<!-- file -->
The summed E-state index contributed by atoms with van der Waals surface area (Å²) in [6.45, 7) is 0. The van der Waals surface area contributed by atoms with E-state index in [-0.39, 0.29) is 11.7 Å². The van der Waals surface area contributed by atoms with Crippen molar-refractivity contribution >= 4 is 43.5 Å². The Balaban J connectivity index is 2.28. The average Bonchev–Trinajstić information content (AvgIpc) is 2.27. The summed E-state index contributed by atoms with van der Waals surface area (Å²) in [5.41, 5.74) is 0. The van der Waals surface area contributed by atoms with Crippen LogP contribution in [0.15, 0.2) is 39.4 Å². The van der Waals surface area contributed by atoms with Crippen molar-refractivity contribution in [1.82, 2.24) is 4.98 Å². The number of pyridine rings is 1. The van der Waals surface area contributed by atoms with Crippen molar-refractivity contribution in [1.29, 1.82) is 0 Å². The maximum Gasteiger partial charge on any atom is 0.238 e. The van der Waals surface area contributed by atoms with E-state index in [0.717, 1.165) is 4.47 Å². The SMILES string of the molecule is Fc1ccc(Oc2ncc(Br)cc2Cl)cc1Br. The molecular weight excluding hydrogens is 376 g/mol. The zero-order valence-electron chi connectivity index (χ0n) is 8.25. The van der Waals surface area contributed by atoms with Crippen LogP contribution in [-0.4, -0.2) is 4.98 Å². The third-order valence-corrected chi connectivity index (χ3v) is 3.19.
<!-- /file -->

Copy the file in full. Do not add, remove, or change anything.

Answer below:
The summed E-state index contributed by atoms with van der Waals surface area (Å²) in [6.45, 7) is 0. The van der Waals surface area contributed by atoms with E-state index in [-0.39, 0.29) is 11.7 Å². The van der Waals surface area contributed by atoms with Crippen molar-refractivity contribution >= 4 is 43.5 Å². The Balaban J connectivity index is 2.28. The average Bonchev–Trinajstić information content (AvgIpc) is 2.27. The summed E-state index contributed by atoms with van der Waals surface area (Å²) in [5.41, 5.74) is 0. The van der Waals surface area contributed by atoms with Crippen LogP contribution in [0.15, 0.2) is 39.4 Å². The van der Waals surface area contributed by atoms with Crippen molar-refractivity contribution in [1.82, 2.24) is 4.98 Å². The number of pyridine rings is 1. The van der Waals surface area contributed by atoms with Crippen molar-refractivity contribution in [1.29, 1.82) is 0 Å². The maximum Gasteiger partial charge on any atom is 0.238 e. The van der Waals surface area contributed by atoms with E-state index in [0.717, 1.165) is 4.47 Å². The SMILES string of the molecule is Fc1ccc(Oc2ncc(Br)cc2Cl)cc1Br. The molecular weight excluding hydrogens is 376 g/mol. The zero-order valence-electron chi connectivity index (χ0n) is 8.25. The van der Waals surface area contributed by atoms with Crippen LogP contribution in [-0.4, -0.2) is 4.98 Å². The third-order valence-corrected chi connectivity index (χ3v) is 3.19.